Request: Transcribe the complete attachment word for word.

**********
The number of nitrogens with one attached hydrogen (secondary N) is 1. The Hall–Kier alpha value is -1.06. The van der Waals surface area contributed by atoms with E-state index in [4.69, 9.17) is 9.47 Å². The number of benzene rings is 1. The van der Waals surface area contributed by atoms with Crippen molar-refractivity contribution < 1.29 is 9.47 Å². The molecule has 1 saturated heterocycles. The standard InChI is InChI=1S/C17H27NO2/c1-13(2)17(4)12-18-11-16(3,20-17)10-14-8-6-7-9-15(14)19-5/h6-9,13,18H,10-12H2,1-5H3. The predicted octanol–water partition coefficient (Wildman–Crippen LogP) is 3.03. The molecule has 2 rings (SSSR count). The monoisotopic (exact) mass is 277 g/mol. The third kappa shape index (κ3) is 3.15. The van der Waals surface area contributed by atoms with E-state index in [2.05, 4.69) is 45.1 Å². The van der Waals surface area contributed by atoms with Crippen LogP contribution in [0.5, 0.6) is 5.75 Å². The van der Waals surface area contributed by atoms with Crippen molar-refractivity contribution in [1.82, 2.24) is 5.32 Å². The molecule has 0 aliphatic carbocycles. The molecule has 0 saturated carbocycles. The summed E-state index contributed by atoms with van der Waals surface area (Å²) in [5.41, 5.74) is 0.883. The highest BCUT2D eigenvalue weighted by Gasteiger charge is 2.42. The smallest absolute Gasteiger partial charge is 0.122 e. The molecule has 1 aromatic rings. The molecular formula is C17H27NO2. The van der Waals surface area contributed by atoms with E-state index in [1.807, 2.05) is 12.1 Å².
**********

The number of nitrogens with one attached hydrogen (secondary N) is 1. The Hall–Kier alpha value is -1.06. The van der Waals surface area contributed by atoms with E-state index in [4.69, 9.17) is 9.47 Å². The number of benzene rings is 1. The van der Waals surface area contributed by atoms with Crippen molar-refractivity contribution < 1.29 is 9.47 Å². The molecule has 1 saturated heterocycles. The standard InChI is InChI=1S/C17H27NO2/c1-13(2)17(4)12-18-11-16(3,20-17)10-14-8-6-7-9-15(14)19-5/h6-9,13,18H,10-12H2,1-5H3. The predicted octanol–water partition coefficient (Wildman–Crippen LogP) is 3.03. The molecule has 2 rings (SSSR count). The monoisotopic (exact) mass is 277 g/mol. The third kappa shape index (κ3) is 3.15. The van der Waals surface area contributed by atoms with E-state index in [2.05, 4.69) is 45.1 Å². The van der Waals surface area contributed by atoms with Crippen LogP contribution in [0.5, 0.6) is 5.75 Å². The van der Waals surface area contributed by atoms with Crippen molar-refractivity contribution in [1.82, 2.24) is 5.32 Å². The molecule has 0 aliphatic carbocycles. The molecule has 0 saturated carbocycles. The summed E-state index contributed by atoms with van der Waals surface area (Å²) in [5.41, 5.74) is 0.883. The highest BCUT2D eigenvalue weighted by Gasteiger charge is 2.42. The smallest absolute Gasteiger partial charge is 0.122 e. The molecule has 1 aromatic rings. The molecular formula is C17H27NO2. The van der Waals surface area contributed by atoms with E-state index in [1.807, 2.05) is 12.1 Å².